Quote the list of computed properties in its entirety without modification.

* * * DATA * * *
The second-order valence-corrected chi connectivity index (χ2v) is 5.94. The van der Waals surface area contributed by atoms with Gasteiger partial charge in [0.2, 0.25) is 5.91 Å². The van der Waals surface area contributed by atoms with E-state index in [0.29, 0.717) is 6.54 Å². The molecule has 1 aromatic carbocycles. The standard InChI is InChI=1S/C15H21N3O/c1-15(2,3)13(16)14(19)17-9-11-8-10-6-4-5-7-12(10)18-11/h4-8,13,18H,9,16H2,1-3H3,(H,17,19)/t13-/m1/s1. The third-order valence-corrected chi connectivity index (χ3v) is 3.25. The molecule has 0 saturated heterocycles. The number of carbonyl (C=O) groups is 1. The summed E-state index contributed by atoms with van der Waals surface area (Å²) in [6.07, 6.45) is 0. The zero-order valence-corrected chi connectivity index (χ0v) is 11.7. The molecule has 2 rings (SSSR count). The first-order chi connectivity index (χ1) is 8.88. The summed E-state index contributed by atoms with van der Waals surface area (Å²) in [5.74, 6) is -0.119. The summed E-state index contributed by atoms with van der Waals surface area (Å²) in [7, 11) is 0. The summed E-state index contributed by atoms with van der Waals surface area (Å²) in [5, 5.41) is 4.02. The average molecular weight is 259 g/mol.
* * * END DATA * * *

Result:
The second-order valence-corrected chi connectivity index (χ2v) is 5.94. The van der Waals surface area contributed by atoms with Gasteiger partial charge in [0.2, 0.25) is 5.91 Å². The van der Waals surface area contributed by atoms with E-state index in [0.29, 0.717) is 6.54 Å². The molecule has 1 aromatic carbocycles. The standard InChI is InChI=1S/C15H21N3O/c1-15(2,3)13(16)14(19)17-9-11-8-10-6-4-5-7-12(10)18-11/h4-8,13,18H,9,16H2,1-3H3,(H,17,19)/t13-/m1/s1. The third-order valence-corrected chi connectivity index (χ3v) is 3.25. The molecule has 0 saturated heterocycles. The number of carbonyl (C=O) groups is 1. The summed E-state index contributed by atoms with van der Waals surface area (Å²) in [6.07, 6.45) is 0. The zero-order valence-corrected chi connectivity index (χ0v) is 11.7. The molecule has 2 rings (SSSR count). The first-order chi connectivity index (χ1) is 8.88. The summed E-state index contributed by atoms with van der Waals surface area (Å²) in [5.74, 6) is -0.119. The summed E-state index contributed by atoms with van der Waals surface area (Å²) in [7, 11) is 0. The summed E-state index contributed by atoms with van der Waals surface area (Å²) in [5, 5.41) is 4.02. The average molecular weight is 259 g/mol.